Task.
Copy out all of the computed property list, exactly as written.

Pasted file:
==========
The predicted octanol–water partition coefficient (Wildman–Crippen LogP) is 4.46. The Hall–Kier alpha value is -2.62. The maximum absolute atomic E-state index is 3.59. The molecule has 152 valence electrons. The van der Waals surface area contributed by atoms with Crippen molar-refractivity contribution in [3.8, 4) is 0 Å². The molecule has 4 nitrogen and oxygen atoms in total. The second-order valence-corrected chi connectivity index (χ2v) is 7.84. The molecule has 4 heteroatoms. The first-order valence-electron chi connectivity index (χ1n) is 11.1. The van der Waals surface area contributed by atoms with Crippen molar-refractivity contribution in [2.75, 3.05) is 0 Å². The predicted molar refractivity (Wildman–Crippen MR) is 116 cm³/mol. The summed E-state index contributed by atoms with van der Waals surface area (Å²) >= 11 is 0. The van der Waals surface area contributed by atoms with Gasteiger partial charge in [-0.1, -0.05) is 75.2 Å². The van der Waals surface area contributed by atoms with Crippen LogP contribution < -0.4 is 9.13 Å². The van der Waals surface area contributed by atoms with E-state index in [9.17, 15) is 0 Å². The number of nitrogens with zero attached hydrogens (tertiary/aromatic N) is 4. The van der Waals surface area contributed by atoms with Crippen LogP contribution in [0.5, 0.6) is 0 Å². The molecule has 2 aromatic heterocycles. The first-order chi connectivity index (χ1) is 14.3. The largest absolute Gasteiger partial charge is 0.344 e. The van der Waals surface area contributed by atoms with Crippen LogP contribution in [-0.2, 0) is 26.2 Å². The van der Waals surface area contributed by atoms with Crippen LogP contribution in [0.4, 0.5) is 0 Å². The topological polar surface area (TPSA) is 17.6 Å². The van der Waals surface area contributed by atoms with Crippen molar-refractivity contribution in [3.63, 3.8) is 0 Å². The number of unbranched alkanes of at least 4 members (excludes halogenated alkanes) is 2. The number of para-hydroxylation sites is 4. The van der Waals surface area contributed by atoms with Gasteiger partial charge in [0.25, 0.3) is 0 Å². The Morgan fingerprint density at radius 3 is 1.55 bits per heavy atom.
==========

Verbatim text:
The predicted octanol–water partition coefficient (Wildman–Crippen LogP) is 4.46. The Hall–Kier alpha value is -2.62. The maximum absolute atomic E-state index is 3.59. The molecule has 152 valence electrons. The van der Waals surface area contributed by atoms with Crippen molar-refractivity contribution in [3.8, 4) is 0 Å². The molecule has 4 nitrogen and oxygen atoms in total. The second-order valence-corrected chi connectivity index (χ2v) is 7.84. The molecule has 4 heteroatoms. The first-order valence-electron chi connectivity index (χ1n) is 11.1. The van der Waals surface area contributed by atoms with Crippen molar-refractivity contribution in [2.75, 3.05) is 0 Å². The predicted molar refractivity (Wildman–Crippen MR) is 116 cm³/mol. The summed E-state index contributed by atoms with van der Waals surface area (Å²) >= 11 is 0. The van der Waals surface area contributed by atoms with Gasteiger partial charge in [-0.1, -0.05) is 75.2 Å². The van der Waals surface area contributed by atoms with Crippen LogP contribution < -0.4 is 9.13 Å². The van der Waals surface area contributed by atoms with E-state index in [9.17, 15) is 0 Å². The number of nitrogens with zero attached hydrogens (tertiary/aromatic N) is 4. The van der Waals surface area contributed by atoms with Crippen LogP contribution in [0.5, 0.6) is 0 Å². The molecule has 2 aromatic heterocycles. The first-order chi connectivity index (χ1) is 14.3. The largest absolute Gasteiger partial charge is 0.344 e. The van der Waals surface area contributed by atoms with Crippen LogP contribution in [-0.2, 0) is 26.2 Å². The van der Waals surface area contributed by atoms with Crippen LogP contribution in [0.4, 0.5) is 0 Å². The topological polar surface area (TPSA) is 17.6 Å². The van der Waals surface area contributed by atoms with Crippen molar-refractivity contribution in [3.63, 3.8) is 0 Å². The number of unbranched alkanes of at least 4 members (excludes halogenated alkanes) is 2. The number of para-hydroxylation sites is 4. The van der Waals surface area contributed by atoms with Gasteiger partial charge in [0.25, 0.3) is 0 Å². The Morgan fingerprint density at radius 3 is 1.55 bits per heavy atom.